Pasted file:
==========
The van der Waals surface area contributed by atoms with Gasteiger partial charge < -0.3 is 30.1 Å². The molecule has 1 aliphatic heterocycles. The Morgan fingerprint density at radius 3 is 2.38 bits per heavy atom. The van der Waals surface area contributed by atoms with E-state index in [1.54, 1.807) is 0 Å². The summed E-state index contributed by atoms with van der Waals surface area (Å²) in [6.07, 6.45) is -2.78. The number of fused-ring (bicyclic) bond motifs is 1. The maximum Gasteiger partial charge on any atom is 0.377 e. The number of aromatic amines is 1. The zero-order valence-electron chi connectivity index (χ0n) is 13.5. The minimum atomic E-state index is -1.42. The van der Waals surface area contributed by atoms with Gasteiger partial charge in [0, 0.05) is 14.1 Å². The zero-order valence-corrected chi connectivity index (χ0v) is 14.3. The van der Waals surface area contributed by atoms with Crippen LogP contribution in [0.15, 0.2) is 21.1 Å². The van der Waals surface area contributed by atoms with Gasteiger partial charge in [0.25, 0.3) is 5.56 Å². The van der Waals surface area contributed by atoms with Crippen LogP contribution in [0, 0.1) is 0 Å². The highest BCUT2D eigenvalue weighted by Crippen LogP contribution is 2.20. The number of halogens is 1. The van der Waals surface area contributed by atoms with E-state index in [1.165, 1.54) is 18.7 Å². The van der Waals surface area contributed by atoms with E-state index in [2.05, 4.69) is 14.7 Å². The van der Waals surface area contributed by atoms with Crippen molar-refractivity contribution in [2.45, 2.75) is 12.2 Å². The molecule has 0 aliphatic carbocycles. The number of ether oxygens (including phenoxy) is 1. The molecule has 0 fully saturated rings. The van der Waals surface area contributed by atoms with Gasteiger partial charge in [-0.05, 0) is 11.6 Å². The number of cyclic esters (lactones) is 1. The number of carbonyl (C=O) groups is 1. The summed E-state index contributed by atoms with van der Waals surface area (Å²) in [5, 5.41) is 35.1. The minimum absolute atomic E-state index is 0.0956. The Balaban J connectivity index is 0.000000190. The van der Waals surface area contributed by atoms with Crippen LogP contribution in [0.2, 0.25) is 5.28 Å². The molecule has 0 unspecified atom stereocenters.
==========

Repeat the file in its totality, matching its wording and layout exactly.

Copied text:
The van der Waals surface area contributed by atoms with Gasteiger partial charge < -0.3 is 30.1 Å². The molecule has 1 aliphatic heterocycles. The Morgan fingerprint density at radius 3 is 2.38 bits per heavy atom. The van der Waals surface area contributed by atoms with E-state index in [1.54, 1.807) is 0 Å². The summed E-state index contributed by atoms with van der Waals surface area (Å²) in [6.07, 6.45) is -2.78. The number of fused-ring (bicyclic) bond motifs is 1. The maximum Gasteiger partial charge on any atom is 0.377 e. The number of aromatic amines is 1. The zero-order valence-electron chi connectivity index (χ0n) is 13.5. The minimum atomic E-state index is -1.42. The van der Waals surface area contributed by atoms with Gasteiger partial charge in [0, 0.05) is 14.1 Å². The zero-order valence-corrected chi connectivity index (χ0v) is 14.3. The van der Waals surface area contributed by atoms with Crippen LogP contribution in [0.15, 0.2) is 21.1 Å². The van der Waals surface area contributed by atoms with Gasteiger partial charge in [0.25, 0.3) is 5.56 Å². The van der Waals surface area contributed by atoms with Crippen LogP contribution in [0, 0.1) is 0 Å². The highest BCUT2D eigenvalue weighted by Crippen LogP contribution is 2.20. The number of halogens is 1. The van der Waals surface area contributed by atoms with E-state index in [1.165, 1.54) is 18.7 Å². The van der Waals surface area contributed by atoms with E-state index in [2.05, 4.69) is 14.7 Å². The van der Waals surface area contributed by atoms with Crippen molar-refractivity contribution in [2.45, 2.75) is 12.2 Å². The molecule has 0 aliphatic carbocycles. The number of ether oxygens (including phenoxy) is 1. The molecule has 0 fully saturated rings. The van der Waals surface area contributed by atoms with Gasteiger partial charge in [-0.05, 0) is 11.6 Å². The number of cyclic esters (lactones) is 1. The number of carbonyl (C=O) groups is 1. The summed E-state index contributed by atoms with van der Waals surface area (Å²) in [5, 5.41) is 35.1. The minimum absolute atomic E-state index is 0.0956. The Balaban J connectivity index is 0.000000190. The van der Waals surface area contributed by atoms with Crippen LogP contribution in [0.2, 0.25) is 5.28 Å². The molecule has 0 unspecified atom stereocenters.